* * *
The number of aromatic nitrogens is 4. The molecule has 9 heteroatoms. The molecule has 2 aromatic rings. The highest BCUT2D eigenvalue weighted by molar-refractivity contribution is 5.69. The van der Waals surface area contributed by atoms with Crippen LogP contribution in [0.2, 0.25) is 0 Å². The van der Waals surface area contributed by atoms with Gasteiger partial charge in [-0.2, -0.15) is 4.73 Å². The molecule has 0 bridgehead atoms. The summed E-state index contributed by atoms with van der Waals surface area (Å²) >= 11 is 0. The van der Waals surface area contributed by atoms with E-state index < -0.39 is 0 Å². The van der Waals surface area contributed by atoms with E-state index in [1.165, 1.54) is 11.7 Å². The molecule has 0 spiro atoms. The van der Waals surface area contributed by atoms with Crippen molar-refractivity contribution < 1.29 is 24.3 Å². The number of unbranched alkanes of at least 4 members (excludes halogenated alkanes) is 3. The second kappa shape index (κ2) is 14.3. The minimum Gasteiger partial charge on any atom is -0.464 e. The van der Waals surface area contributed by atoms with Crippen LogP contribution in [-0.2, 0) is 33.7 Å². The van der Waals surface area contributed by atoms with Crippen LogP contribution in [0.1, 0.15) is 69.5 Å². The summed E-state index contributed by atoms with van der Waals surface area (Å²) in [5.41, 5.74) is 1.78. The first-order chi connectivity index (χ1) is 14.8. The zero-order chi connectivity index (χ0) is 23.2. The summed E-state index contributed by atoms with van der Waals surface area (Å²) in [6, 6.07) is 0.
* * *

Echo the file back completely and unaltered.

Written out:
The number of aromatic nitrogens is 4. The molecule has 9 heteroatoms. The molecule has 2 aromatic rings. The highest BCUT2D eigenvalue weighted by molar-refractivity contribution is 5.69. The van der Waals surface area contributed by atoms with Crippen LogP contribution in [0.2, 0.25) is 0 Å². The van der Waals surface area contributed by atoms with Gasteiger partial charge in [-0.2, -0.15) is 4.73 Å². The molecule has 0 bridgehead atoms. The summed E-state index contributed by atoms with van der Waals surface area (Å²) >= 11 is 0. The van der Waals surface area contributed by atoms with E-state index < -0.39 is 0 Å². The van der Waals surface area contributed by atoms with E-state index in [1.165, 1.54) is 11.7 Å². The molecule has 0 spiro atoms. The van der Waals surface area contributed by atoms with Crippen molar-refractivity contribution < 1.29 is 24.3 Å². The number of unbranched alkanes of at least 4 members (excludes halogenated alkanes) is 3. The second kappa shape index (κ2) is 14.3. The minimum Gasteiger partial charge on any atom is -0.464 e. The van der Waals surface area contributed by atoms with Crippen LogP contribution in [-0.2, 0) is 33.7 Å². The van der Waals surface area contributed by atoms with Crippen LogP contribution in [0.1, 0.15) is 69.5 Å². The summed E-state index contributed by atoms with van der Waals surface area (Å²) in [5.41, 5.74) is 1.78. The first-order chi connectivity index (χ1) is 14.8. The zero-order chi connectivity index (χ0) is 23.2. The summed E-state index contributed by atoms with van der Waals surface area (Å²) in [6, 6.07) is 0.